As reported a couple days ago, the garbage industry is recognizing that landfilling is "flatlining" and they are looking for future growth opportunities. The biggest one looming is biodegradable organics -- up to half our waste is biodegradable and there is big money to be made as local communities get serious about keeping these volatile materials out of landfills.
Already, Wall Street and the Giants of Garbage are laying claim to the territory.
Fraser Richmond Soil and Fibre was their first target. It is a family owned company (mainly in the business of hauling wood chips) that has been processing Metro Vancouver yard trimmings for the past several years. The company just signed a modest contract with Metro to process 50,000 tonnes of mixed food scraps and yard trimmings. The City of Vancouver will shortly announce that they have signed a separate contract and will begin shipping mixed yard trimmings and food scraps in the spring.
This was enough for Fraser Richmond to be snapped up by a bigger company called Harvest Power.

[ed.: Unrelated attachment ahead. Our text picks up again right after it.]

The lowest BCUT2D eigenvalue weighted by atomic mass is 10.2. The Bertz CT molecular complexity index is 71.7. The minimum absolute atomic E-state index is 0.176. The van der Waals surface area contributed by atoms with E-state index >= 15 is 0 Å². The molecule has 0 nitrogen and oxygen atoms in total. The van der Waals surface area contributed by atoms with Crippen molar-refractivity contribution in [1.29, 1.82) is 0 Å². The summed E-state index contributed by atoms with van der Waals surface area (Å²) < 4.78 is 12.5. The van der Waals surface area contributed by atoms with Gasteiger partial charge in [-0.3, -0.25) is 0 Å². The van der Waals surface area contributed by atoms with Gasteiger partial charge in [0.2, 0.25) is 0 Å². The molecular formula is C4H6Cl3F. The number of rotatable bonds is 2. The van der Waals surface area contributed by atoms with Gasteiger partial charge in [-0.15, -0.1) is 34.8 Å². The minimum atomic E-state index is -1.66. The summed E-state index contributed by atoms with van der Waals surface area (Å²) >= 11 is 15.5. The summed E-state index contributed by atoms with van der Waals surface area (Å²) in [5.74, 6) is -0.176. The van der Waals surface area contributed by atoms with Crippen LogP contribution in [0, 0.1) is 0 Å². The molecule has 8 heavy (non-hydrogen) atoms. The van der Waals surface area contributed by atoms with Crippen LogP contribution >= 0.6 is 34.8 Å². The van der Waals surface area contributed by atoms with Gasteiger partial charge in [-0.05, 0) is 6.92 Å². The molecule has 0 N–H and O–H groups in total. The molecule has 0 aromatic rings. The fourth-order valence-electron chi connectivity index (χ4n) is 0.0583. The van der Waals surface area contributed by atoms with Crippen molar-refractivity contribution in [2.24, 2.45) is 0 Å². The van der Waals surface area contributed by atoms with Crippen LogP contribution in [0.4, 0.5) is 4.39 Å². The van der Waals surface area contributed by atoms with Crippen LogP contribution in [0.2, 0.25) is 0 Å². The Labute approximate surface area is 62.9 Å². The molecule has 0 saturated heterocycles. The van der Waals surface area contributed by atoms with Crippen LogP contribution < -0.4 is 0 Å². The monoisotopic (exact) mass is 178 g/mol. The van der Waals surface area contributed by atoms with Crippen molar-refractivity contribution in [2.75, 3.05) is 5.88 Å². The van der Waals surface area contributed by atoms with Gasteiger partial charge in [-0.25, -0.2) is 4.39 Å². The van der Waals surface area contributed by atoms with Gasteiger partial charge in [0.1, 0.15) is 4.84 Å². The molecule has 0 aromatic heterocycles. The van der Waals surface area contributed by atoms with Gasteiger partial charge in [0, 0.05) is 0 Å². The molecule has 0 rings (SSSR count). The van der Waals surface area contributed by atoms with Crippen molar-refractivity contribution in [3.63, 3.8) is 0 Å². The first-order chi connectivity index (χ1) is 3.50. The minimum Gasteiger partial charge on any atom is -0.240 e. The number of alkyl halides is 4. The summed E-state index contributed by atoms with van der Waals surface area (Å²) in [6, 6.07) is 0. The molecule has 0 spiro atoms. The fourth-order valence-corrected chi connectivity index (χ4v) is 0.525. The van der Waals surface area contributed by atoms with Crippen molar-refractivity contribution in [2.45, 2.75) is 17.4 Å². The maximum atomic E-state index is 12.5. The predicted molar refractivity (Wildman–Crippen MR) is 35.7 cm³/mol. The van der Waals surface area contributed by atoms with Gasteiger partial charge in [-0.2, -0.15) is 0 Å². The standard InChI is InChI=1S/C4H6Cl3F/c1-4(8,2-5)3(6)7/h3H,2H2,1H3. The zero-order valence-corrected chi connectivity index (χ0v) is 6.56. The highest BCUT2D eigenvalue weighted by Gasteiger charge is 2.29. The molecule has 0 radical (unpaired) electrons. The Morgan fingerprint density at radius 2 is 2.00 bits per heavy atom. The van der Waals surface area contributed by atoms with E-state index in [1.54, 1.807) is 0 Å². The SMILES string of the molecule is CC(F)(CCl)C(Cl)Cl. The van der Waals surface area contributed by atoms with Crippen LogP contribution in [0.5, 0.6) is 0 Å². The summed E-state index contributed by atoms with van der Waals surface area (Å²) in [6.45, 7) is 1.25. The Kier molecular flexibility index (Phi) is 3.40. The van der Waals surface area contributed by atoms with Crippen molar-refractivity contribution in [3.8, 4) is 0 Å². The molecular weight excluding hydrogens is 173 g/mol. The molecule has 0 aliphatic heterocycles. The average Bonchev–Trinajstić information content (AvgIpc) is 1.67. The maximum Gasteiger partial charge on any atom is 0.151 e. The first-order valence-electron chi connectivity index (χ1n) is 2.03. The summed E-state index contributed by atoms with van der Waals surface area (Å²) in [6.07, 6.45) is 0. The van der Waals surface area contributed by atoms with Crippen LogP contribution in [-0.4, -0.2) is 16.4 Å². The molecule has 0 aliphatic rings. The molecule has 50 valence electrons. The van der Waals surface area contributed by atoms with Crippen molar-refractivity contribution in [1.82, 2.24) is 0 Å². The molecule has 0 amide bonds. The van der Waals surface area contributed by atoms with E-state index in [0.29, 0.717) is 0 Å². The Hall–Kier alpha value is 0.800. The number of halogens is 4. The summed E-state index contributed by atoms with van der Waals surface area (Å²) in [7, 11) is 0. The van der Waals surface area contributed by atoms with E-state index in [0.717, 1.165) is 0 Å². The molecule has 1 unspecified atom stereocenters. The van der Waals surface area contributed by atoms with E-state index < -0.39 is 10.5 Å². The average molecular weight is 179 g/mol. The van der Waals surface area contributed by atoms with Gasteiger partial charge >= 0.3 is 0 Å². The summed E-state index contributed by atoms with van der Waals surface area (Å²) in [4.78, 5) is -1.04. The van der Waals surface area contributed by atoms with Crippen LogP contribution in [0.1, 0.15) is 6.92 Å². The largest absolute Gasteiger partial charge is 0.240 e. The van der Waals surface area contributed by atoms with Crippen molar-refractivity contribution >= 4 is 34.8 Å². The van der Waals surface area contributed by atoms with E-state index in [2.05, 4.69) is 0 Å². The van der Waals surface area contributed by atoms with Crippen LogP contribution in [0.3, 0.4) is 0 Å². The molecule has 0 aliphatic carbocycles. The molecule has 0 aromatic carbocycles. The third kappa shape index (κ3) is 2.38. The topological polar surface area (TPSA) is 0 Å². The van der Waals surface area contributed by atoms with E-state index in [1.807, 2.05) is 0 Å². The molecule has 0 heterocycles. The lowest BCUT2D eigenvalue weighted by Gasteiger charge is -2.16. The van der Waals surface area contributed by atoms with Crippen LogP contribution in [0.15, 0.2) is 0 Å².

With typical Wall Street hype, Harvest is describing this primitive little facility as "the largest composting facility in North America."
Also, Harvest Power touts itself as a company with "industry leading technologies" but it turns out Fraser Richmond is the only plant they have "up and running." And the Fraser Richmond facility is in fact a very simple windrow composting operation that has never done the anaerobic digestion process that Harvest is marketing as its key product.
Now Harvest has signed a deal with garbage giant Waste Management Inc.
Is this a sign that the garbage industry is re-inventing itself as a composting industry -- or will all this go up in a puff of Wall Street smoke and mirrors?